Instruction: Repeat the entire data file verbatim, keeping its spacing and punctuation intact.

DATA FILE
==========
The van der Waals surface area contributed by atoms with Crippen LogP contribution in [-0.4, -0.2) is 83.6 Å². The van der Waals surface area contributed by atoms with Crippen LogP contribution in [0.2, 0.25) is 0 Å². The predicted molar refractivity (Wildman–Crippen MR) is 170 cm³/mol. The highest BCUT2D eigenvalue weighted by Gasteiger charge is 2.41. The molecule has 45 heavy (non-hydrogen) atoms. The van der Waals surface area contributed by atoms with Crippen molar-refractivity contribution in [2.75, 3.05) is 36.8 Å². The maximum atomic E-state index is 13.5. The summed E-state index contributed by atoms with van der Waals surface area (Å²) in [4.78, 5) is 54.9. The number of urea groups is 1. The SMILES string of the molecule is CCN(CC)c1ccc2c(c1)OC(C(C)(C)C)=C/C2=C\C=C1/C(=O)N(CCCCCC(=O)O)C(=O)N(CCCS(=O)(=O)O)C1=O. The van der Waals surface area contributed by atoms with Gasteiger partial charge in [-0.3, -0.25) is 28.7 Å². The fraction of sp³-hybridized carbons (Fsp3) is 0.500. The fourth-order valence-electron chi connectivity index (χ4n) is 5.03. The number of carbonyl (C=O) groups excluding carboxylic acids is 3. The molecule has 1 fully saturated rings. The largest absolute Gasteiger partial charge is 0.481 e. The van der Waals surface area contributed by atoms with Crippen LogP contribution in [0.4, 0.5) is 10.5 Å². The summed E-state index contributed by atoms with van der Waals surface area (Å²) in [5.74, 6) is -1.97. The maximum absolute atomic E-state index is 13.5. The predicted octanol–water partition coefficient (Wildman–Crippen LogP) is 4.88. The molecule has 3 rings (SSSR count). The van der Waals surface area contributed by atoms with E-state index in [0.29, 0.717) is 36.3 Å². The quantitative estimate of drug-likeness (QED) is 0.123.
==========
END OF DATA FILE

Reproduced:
The van der Waals surface area contributed by atoms with Crippen LogP contribution in [-0.4, -0.2) is 83.6 Å². The van der Waals surface area contributed by atoms with Crippen LogP contribution in [0.2, 0.25) is 0 Å². The predicted molar refractivity (Wildman–Crippen MR) is 170 cm³/mol. The highest BCUT2D eigenvalue weighted by Gasteiger charge is 2.41. The molecule has 45 heavy (non-hydrogen) atoms. The van der Waals surface area contributed by atoms with Crippen molar-refractivity contribution in [2.75, 3.05) is 36.8 Å². The maximum atomic E-state index is 13.5. The summed E-state index contributed by atoms with van der Waals surface area (Å²) in [4.78, 5) is 54.9. The number of urea groups is 1. The SMILES string of the molecule is CCN(CC)c1ccc2c(c1)OC(C(C)(C)C)=C/C2=C\C=C1/C(=O)N(CCCCCC(=O)O)C(=O)N(CCCS(=O)(=O)O)C1=O. The van der Waals surface area contributed by atoms with Gasteiger partial charge in [-0.3, -0.25) is 28.7 Å². The fraction of sp³-hybridized carbons (Fsp3) is 0.500. The fourth-order valence-electron chi connectivity index (χ4n) is 5.03. The number of carbonyl (C=O) groups excluding carboxylic acids is 3. The molecule has 1 fully saturated rings. The largest absolute Gasteiger partial charge is 0.481 e. The van der Waals surface area contributed by atoms with Crippen LogP contribution in [0.4, 0.5) is 10.5 Å². The summed E-state index contributed by atoms with van der Waals surface area (Å²) in [5.74, 6) is -1.97. The maximum absolute atomic E-state index is 13.5. The predicted octanol–water partition coefficient (Wildman–Crippen LogP) is 4.88. The molecule has 3 rings (SSSR count). The van der Waals surface area contributed by atoms with E-state index in [0.29, 0.717) is 36.3 Å². The quantitative estimate of drug-likeness (QED) is 0.123.